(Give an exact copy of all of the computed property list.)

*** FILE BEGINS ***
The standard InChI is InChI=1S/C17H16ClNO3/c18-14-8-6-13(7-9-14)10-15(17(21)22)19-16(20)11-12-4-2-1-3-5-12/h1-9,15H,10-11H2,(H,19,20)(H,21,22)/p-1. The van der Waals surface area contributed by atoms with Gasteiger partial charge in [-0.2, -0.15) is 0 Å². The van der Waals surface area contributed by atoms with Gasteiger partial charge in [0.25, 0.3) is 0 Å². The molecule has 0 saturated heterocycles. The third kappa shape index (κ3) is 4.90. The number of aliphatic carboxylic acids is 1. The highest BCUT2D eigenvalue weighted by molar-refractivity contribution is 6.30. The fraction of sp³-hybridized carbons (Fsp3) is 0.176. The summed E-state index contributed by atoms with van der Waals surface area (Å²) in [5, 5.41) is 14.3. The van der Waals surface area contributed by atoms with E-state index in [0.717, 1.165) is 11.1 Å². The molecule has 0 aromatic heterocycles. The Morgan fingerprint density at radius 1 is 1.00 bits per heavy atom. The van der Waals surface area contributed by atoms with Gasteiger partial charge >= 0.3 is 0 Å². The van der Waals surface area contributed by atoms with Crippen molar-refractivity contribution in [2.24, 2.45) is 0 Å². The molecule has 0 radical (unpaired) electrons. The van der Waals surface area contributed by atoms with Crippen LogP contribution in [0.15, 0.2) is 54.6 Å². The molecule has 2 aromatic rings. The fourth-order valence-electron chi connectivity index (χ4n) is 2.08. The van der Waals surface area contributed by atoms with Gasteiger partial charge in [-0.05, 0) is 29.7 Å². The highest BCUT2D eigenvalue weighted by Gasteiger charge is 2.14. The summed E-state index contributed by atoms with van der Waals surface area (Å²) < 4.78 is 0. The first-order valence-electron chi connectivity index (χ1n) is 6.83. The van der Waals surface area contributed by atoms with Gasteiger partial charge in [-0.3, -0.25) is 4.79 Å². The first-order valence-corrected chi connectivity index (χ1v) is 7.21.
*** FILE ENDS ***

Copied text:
The standard InChI is InChI=1S/C17H16ClNO3/c18-14-8-6-13(7-9-14)10-15(17(21)22)19-16(20)11-12-4-2-1-3-5-12/h1-9,15H,10-11H2,(H,19,20)(H,21,22)/p-1. The van der Waals surface area contributed by atoms with Gasteiger partial charge in [-0.2, -0.15) is 0 Å². The van der Waals surface area contributed by atoms with Gasteiger partial charge in [0.25, 0.3) is 0 Å². The molecule has 0 saturated heterocycles. The third kappa shape index (κ3) is 4.90. The number of aliphatic carboxylic acids is 1. The highest BCUT2D eigenvalue weighted by molar-refractivity contribution is 6.30. The fraction of sp³-hybridized carbons (Fsp3) is 0.176. The summed E-state index contributed by atoms with van der Waals surface area (Å²) in [5, 5.41) is 14.3. The van der Waals surface area contributed by atoms with E-state index in [0.717, 1.165) is 11.1 Å². The molecule has 0 aromatic heterocycles. The Morgan fingerprint density at radius 1 is 1.00 bits per heavy atom. The van der Waals surface area contributed by atoms with Gasteiger partial charge >= 0.3 is 0 Å². The van der Waals surface area contributed by atoms with Crippen molar-refractivity contribution in [2.24, 2.45) is 0 Å². The molecule has 0 radical (unpaired) electrons. The van der Waals surface area contributed by atoms with Crippen LogP contribution in [0.15, 0.2) is 54.6 Å². The molecule has 2 aromatic rings. The fourth-order valence-electron chi connectivity index (χ4n) is 2.08. The van der Waals surface area contributed by atoms with Gasteiger partial charge in [-0.05, 0) is 29.7 Å². The highest BCUT2D eigenvalue weighted by Gasteiger charge is 2.14. The summed E-state index contributed by atoms with van der Waals surface area (Å²) < 4.78 is 0. The first-order valence-electron chi connectivity index (χ1n) is 6.83. The van der Waals surface area contributed by atoms with Gasteiger partial charge in [-0.3, -0.25) is 4.79 Å². The first-order valence-corrected chi connectivity index (χ1v) is 7.21.